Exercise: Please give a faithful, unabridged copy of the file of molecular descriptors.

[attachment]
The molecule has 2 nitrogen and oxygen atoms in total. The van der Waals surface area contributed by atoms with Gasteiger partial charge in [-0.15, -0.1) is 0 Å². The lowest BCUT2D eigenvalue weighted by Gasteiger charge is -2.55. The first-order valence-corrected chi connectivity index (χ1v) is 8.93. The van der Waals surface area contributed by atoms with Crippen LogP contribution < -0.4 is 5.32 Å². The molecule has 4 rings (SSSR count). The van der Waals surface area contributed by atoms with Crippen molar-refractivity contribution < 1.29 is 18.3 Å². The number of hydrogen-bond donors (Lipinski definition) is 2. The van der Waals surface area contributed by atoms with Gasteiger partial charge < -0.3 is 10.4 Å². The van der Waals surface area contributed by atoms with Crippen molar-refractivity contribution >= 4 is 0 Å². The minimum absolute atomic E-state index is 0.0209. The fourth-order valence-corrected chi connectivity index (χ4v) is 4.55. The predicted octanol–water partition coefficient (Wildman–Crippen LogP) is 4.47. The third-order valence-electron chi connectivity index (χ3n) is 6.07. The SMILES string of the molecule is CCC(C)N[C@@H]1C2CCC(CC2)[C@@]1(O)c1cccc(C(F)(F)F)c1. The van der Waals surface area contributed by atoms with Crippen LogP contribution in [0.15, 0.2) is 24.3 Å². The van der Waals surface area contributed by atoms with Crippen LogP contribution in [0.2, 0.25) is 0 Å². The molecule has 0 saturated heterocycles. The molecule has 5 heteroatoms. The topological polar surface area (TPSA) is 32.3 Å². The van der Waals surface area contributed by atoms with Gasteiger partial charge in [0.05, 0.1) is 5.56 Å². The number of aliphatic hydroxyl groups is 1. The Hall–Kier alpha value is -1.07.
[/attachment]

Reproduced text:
The molecule has 2 nitrogen and oxygen atoms in total. The van der Waals surface area contributed by atoms with Gasteiger partial charge in [-0.15, -0.1) is 0 Å². The lowest BCUT2D eigenvalue weighted by Gasteiger charge is -2.55. The first-order valence-corrected chi connectivity index (χ1v) is 8.93. The van der Waals surface area contributed by atoms with Crippen LogP contribution < -0.4 is 5.32 Å². The molecule has 4 rings (SSSR count). The van der Waals surface area contributed by atoms with Crippen molar-refractivity contribution < 1.29 is 18.3 Å². The number of hydrogen-bond donors (Lipinski definition) is 2. The van der Waals surface area contributed by atoms with Gasteiger partial charge < -0.3 is 10.4 Å². The van der Waals surface area contributed by atoms with Crippen molar-refractivity contribution >= 4 is 0 Å². The minimum absolute atomic E-state index is 0.0209. The fourth-order valence-corrected chi connectivity index (χ4v) is 4.55. The predicted octanol–water partition coefficient (Wildman–Crippen LogP) is 4.47. The third-order valence-electron chi connectivity index (χ3n) is 6.07. The SMILES string of the molecule is CCC(C)N[C@@H]1C2CCC(CC2)[C@@]1(O)c1cccc(C(F)(F)F)c1. The van der Waals surface area contributed by atoms with Crippen LogP contribution in [0.15, 0.2) is 24.3 Å². The van der Waals surface area contributed by atoms with Crippen LogP contribution in [0.2, 0.25) is 0 Å². The molecule has 0 saturated heterocycles. The molecule has 5 heteroatoms. The topological polar surface area (TPSA) is 32.3 Å². The van der Waals surface area contributed by atoms with Gasteiger partial charge in [0.05, 0.1) is 5.56 Å². The number of aliphatic hydroxyl groups is 1. The Hall–Kier alpha value is -1.07.